SOMETIMES it’s good to go into a concert without too much or indeed any prior knowledge of the music. It adds to the anticipation and the experience.

At the risk of appearing ignorant, I was not familiar with Stravinsky’s Symphony in Three Movements and had not heard anything at all by Szymanowski ahead of the Bournemouth Symphony Orchestra ‘Electrifying Rhythms.’

Stravinsky’s masterpiece is imbued with the times in which it was composed. Torment and turbulence, agitation, rapid events despair and hope.

The Russian wrote it between and 1942-45 and dedicated it to the New York Philharmonic Society. It even features the ingenious suggestion of ‘goose-stepping’ and speaks of the abject failure of the Nazi war machine.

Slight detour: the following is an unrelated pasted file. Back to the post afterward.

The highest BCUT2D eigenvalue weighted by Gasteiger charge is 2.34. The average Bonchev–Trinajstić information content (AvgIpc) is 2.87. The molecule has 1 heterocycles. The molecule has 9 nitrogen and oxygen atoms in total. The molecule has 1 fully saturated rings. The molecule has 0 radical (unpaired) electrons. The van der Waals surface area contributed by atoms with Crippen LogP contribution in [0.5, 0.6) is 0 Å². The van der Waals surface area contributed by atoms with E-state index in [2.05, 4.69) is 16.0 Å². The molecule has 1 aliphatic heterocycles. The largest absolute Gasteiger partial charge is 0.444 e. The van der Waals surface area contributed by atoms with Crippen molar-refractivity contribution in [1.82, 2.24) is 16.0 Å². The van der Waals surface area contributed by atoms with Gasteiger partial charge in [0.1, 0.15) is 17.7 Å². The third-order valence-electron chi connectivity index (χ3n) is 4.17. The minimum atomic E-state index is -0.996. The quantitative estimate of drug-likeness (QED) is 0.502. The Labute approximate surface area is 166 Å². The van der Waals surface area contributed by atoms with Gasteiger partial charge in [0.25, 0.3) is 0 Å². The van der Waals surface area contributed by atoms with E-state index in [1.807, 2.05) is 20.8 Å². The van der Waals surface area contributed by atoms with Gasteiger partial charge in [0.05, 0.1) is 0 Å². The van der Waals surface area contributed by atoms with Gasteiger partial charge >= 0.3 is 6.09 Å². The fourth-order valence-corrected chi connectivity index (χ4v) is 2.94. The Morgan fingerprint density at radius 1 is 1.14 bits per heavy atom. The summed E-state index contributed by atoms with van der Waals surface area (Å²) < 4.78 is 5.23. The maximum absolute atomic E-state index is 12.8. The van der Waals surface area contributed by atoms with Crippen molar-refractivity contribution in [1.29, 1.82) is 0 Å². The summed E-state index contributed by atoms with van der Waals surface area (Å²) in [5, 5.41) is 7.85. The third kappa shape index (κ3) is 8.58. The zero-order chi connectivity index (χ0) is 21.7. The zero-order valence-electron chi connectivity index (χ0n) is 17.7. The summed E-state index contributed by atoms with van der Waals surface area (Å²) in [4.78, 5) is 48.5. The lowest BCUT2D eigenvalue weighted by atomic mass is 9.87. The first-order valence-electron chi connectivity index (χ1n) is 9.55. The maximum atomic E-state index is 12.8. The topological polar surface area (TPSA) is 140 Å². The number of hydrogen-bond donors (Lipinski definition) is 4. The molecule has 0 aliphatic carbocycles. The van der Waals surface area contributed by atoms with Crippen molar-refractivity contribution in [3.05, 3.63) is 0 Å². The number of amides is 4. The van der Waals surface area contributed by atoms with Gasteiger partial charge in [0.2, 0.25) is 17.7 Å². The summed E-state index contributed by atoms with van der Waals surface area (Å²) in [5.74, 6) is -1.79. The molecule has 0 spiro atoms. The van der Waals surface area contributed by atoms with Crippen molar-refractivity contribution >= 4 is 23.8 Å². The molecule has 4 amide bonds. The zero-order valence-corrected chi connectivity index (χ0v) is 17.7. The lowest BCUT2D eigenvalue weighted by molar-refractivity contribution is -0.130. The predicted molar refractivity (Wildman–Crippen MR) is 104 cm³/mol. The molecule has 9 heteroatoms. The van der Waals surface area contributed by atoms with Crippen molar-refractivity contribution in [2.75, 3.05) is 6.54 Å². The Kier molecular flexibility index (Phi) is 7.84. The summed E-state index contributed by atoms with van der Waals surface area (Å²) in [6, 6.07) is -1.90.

My failure to read the programme properly in advance led to a surprise of sheer delight as the wonderful soloist Simone Lamsma took the stage for Szymanowski’s Violin Concerto No.1.

She played as if her life depended on it and her performance on its own was truly electrifying, with the 1718 Mlynarski Stradivarius, loaned by an anonymous benefactor.

The second half was devoted to Rachmaninov’s emotionally-charged, beautiful, energetic, exuberant and colourful Symphony No.3, written in 1936.

The whole evening was masterfully pulled together by the imposing guest conductor Robert Trevino, chief conductor the Malmo Symphony Orchestra. A huge presence on the podium.

By sheer chance I have had a few conversations in recent weeks about the universal power of music and its ability to take hold of every emotion and be a force for good on so many levels.

Electrifying Rhythms was an absolutely classic, high voltage, case in point.